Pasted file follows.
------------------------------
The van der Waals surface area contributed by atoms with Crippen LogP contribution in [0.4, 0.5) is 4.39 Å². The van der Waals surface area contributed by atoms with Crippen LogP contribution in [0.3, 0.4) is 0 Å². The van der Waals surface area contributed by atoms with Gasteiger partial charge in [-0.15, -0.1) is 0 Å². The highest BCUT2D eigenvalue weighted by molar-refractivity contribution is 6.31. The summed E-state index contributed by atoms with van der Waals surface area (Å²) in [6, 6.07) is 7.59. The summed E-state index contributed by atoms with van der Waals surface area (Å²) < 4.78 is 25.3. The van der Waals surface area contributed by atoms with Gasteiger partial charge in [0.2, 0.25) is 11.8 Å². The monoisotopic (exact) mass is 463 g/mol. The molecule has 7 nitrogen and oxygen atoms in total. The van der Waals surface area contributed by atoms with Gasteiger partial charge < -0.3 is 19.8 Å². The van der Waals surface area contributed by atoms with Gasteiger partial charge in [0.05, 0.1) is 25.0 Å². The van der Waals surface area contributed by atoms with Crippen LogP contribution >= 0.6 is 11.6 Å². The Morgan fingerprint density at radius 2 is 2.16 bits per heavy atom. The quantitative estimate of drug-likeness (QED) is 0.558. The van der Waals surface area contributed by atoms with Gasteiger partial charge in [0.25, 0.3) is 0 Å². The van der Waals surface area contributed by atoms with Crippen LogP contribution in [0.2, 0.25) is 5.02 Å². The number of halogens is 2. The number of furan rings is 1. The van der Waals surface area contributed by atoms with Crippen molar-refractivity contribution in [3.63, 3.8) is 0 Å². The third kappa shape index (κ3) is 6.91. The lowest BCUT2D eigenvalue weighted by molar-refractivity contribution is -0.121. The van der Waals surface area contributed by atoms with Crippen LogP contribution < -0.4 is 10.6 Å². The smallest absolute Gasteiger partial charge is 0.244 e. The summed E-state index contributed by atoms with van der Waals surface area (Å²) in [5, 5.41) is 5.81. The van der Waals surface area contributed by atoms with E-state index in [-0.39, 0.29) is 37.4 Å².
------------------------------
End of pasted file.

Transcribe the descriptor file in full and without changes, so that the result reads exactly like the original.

The van der Waals surface area contributed by atoms with Crippen LogP contribution in [0.4, 0.5) is 4.39 Å². The van der Waals surface area contributed by atoms with Crippen LogP contribution in [0.3, 0.4) is 0 Å². The van der Waals surface area contributed by atoms with Gasteiger partial charge in [-0.15, -0.1) is 0 Å². The highest BCUT2D eigenvalue weighted by molar-refractivity contribution is 6.31. The summed E-state index contributed by atoms with van der Waals surface area (Å²) in [6, 6.07) is 7.59. The summed E-state index contributed by atoms with van der Waals surface area (Å²) < 4.78 is 25.3. The van der Waals surface area contributed by atoms with Gasteiger partial charge in [0.2, 0.25) is 11.8 Å². The monoisotopic (exact) mass is 463 g/mol. The molecule has 7 nitrogen and oxygen atoms in total. The van der Waals surface area contributed by atoms with Gasteiger partial charge < -0.3 is 19.8 Å². The van der Waals surface area contributed by atoms with Gasteiger partial charge in [0.05, 0.1) is 25.0 Å². The van der Waals surface area contributed by atoms with Crippen LogP contribution >= 0.6 is 11.6 Å². The Morgan fingerprint density at radius 2 is 2.16 bits per heavy atom. The quantitative estimate of drug-likeness (QED) is 0.558. The van der Waals surface area contributed by atoms with Gasteiger partial charge in [0.25, 0.3) is 0 Å². The van der Waals surface area contributed by atoms with Crippen LogP contribution in [0.2, 0.25) is 5.02 Å². The number of halogens is 2. The number of furan rings is 1. The van der Waals surface area contributed by atoms with Crippen molar-refractivity contribution in [3.63, 3.8) is 0 Å². The third kappa shape index (κ3) is 6.91. The lowest BCUT2D eigenvalue weighted by molar-refractivity contribution is -0.121. The van der Waals surface area contributed by atoms with Crippen LogP contribution < -0.4 is 10.6 Å². The smallest absolute Gasteiger partial charge is 0.244 e. The summed E-state index contributed by atoms with van der Waals surface area (Å²) in [5, 5.41) is 5.81. The van der Waals surface area contributed by atoms with E-state index in [-0.39, 0.29) is 37.4 Å².